And while they’re about it, give former President Sam Nujoma one too. I wondered if it shouldn’t be the people who should decide, based on performance, whether the President deserves a pay increase, given that most of his living expenses are ‘on the house’.
SA media recently reported that SA increases would push a Cabinet member’s pay to just over R2 million; premiers (our equivalent of governors) would take home R1.88-mil- lion a year, mayors just over R1-million and MPs R889 393. South Africa has an independent commission which oversees remuneration for public servants, and which said its recommendations were based on the Consumer Price Index, the economic climate, as well as market trends in salary increases. Zuma received a 5.5 percent increase.
Comparisons are perhaps odious in this regard, particu- larly since SA has a population of 50.5 million compared to our more minuscule 2.1 million, but indications are their politicians and head of state aren’t earning significantly more than ours, which may mean we are erring on the side of extravagance.
Now our Prime Minister, Nahas Angula, will next week propose one Bill “to provide for the payment of remuneration and other benefits to the President and his or her spouse; and to provide for incidental matters”; and another “to amend the Former Presidents’ Pension and Other Benefits Act of 2004, so as to adjust the gratuity and housing benefits pay- able to former Presidents and their families; and to provide for incidental matters”.
It would be difficult to believe that both do not concern increases in pay, for the incumbent President and his wife; as well as for the former President ‘and his family’ (whatever that means) as well. What struck me about the move was not as much the prospect of pay hikes (even though our economic climate isn’t necessarily conducive) but the fact that it appears that “former Presidents AND their families” (my own emphasis added) will be catered for. Whether this is a new phenomenon or whether it is already in place, I am not sure, but I find it strange to note that the families of former Presidents will also be catered for.
Doesn’t seem fair when the ordinary worker is paid for the work he or she does, regardless of the size of their immediate or extended families. Which, obviously, is as it should be in my view. Yet still it is generally the lower-paid echelons of the workforce who have more mouths to feed on a monthly basis.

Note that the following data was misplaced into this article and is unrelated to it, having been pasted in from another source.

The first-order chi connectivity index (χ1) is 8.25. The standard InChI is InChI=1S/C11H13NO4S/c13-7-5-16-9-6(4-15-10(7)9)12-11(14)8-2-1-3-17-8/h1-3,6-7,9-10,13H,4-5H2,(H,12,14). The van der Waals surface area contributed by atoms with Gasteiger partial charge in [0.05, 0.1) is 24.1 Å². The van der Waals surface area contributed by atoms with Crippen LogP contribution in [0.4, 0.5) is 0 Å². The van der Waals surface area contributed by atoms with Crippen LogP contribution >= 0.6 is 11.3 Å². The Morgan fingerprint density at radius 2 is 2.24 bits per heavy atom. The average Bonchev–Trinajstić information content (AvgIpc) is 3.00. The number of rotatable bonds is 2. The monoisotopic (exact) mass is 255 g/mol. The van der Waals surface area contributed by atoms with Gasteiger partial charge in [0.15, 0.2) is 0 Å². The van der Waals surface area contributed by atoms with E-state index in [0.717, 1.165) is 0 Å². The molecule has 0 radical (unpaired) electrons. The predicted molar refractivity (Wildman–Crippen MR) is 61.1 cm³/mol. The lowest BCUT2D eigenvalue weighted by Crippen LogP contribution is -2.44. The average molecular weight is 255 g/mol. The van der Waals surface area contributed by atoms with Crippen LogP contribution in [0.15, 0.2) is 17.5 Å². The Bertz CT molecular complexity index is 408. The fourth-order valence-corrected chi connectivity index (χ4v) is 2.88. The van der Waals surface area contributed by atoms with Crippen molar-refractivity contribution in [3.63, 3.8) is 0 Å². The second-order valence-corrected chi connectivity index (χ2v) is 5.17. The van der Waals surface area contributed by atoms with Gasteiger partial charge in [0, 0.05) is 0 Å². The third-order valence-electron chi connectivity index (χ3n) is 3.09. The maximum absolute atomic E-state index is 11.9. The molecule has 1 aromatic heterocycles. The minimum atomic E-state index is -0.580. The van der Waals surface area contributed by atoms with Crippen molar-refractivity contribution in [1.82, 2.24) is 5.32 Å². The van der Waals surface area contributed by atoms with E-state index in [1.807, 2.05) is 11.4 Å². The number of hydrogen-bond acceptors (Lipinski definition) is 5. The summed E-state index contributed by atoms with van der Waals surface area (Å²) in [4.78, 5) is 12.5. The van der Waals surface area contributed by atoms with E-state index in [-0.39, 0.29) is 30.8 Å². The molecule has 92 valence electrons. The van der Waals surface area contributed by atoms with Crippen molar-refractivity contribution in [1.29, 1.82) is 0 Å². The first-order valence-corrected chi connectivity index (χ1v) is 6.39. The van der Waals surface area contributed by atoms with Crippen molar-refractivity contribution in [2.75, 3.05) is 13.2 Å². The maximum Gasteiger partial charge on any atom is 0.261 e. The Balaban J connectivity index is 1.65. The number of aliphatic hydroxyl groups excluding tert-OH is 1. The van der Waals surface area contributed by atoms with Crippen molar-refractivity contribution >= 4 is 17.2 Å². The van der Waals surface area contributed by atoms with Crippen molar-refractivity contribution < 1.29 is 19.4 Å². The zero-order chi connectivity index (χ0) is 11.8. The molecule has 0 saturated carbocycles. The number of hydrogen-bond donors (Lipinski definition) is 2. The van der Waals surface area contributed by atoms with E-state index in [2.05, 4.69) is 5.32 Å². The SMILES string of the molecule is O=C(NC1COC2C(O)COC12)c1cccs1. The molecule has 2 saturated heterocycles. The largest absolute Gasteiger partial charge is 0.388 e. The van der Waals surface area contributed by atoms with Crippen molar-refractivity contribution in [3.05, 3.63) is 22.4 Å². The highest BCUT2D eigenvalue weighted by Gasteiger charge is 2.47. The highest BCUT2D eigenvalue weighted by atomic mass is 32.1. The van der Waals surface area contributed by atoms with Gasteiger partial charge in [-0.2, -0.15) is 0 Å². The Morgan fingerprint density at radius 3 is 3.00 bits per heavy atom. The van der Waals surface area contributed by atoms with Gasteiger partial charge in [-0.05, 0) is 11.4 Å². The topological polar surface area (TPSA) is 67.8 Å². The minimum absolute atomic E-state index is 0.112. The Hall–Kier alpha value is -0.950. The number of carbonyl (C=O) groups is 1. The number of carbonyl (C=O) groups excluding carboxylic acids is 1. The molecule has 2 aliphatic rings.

Since the promulgation of the President’s Emolument and Pension Act of 1990, where the head of state’s salary was set at N$180 000 per annum, we haven’t had real clarity in the ensuing 22 years since, and reports about remuneration of this and other senior political office-bearers have more often than not been speculative. That same act provided for a former President to earn an annual pension equal to annual salary as well as a gratuity when he left office of two times annual salary. We presume that former President Nujoma received this cash as well as multiple other benefits when he departed.
We do have a Public Office Bearers Remuneration and Benefits Commission, and the public is surely entitled to know the salary scales of the Government elite. If an Access to Information Act was in place in Namibia, this would surely be one of the areas to which media would demand access.
In the meantime figures available are largely conjecture, based nevertheless on fairly reliable sources.
A report in this newspaper in April this year set the President’s salary until mid last year at about N$2.1 million gross; with the First Lady earning more or less the equiva- lent of a deputy Permanent Secretary of over N$600 000 a year. Ministers then earned the equivalent of a million; the Speaker N$1.1 mllion, like the Deputy Prime Minister, while Governors earned about N$866 000 per annum. These have almost certainly increased since the last financial year.
The salary package and numerous perks and benefits of the former head of state, Sam Nujoma, was of course debated quite extensively in Parliament and elsewhere at the time he went into retirement, so more became known about this than other areas of top government remuneration.
But perhaps the Prime Minister, in motivating the two new Bills next week, will give the public what it deserves to know, which is clarity on the earnings of the President, former President as well as the political elite.
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